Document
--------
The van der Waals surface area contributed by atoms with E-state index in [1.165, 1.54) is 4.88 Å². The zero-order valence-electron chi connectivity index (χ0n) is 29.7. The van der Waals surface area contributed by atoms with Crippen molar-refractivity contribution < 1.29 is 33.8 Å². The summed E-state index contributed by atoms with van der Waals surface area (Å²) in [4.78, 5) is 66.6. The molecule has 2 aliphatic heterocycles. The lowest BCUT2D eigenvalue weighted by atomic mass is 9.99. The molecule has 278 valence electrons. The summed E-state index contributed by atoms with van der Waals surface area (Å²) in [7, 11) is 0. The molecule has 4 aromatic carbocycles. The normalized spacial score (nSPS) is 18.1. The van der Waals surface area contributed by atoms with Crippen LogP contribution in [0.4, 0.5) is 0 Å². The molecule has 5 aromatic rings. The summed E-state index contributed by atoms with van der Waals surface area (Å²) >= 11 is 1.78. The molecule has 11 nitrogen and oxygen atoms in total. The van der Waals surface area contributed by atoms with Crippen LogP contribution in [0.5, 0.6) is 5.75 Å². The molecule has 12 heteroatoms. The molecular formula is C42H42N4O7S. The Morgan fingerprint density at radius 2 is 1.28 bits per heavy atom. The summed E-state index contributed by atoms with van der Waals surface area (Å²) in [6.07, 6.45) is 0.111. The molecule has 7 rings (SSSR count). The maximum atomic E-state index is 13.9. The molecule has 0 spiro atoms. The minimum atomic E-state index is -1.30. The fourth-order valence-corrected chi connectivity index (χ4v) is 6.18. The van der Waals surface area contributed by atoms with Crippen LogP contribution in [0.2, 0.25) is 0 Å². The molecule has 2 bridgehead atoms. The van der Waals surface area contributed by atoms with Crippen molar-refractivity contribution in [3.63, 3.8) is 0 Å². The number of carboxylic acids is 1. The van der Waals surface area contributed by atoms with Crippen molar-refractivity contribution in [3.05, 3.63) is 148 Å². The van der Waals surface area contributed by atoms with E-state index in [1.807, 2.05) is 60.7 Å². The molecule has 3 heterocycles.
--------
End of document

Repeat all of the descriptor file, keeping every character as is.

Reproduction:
The van der Waals surface area contributed by atoms with E-state index in [1.165, 1.54) is 4.88 Å². The zero-order valence-electron chi connectivity index (χ0n) is 29.7. The van der Waals surface area contributed by atoms with Crippen molar-refractivity contribution < 1.29 is 33.8 Å². The summed E-state index contributed by atoms with van der Waals surface area (Å²) in [4.78, 5) is 66.6. The molecule has 2 aliphatic heterocycles. The lowest BCUT2D eigenvalue weighted by atomic mass is 9.99. The molecule has 278 valence electrons. The summed E-state index contributed by atoms with van der Waals surface area (Å²) in [7, 11) is 0. The molecule has 4 aromatic carbocycles. The normalized spacial score (nSPS) is 18.1. The van der Waals surface area contributed by atoms with Crippen LogP contribution in [0.4, 0.5) is 0 Å². The molecule has 5 aromatic rings. The summed E-state index contributed by atoms with van der Waals surface area (Å²) >= 11 is 1.78. The molecule has 11 nitrogen and oxygen atoms in total. The van der Waals surface area contributed by atoms with Crippen LogP contribution in [0.5, 0.6) is 5.75 Å². The molecule has 12 heteroatoms. The molecular formula is C42H42N4O7S. The Morgan fingerprint density at radius 2 is 1.28 bits per heavy atom. The summed E-state index contributed by atoms with van der Waals surface area (Å²) in [6.07, 6.45) is 0.111. The molecule has 7 rings (SSSR count). The maximum atomic E-state index is 13.9. The molecule has 0 spiro atoms. The minimum atomic E-state index is -1.30. The fourth-order valence-corrected chi connectivity index (χ4v) is 6.18. The van der Waals surface area contributed by atoms with Crippen LogP contribution in [0.2, 0.25) is 0 Å². The molecule has 2 bridgehead atoms. The van der Waals surface area contributed by atoms with Crippen molar-refractivity contribution in [3.63, 3.8) is 0 Å². The number of carboxylic acids is 1. The van der Waals surface area contributed by atoms with Crippen molar-refractivity contribution in [3.05, 3.63) is 148 Å². The van der Waals surface area contributed by atoms with E-state index in [1.807, 2.05) is 60.7 Å². The molecule has 3 heterocycles.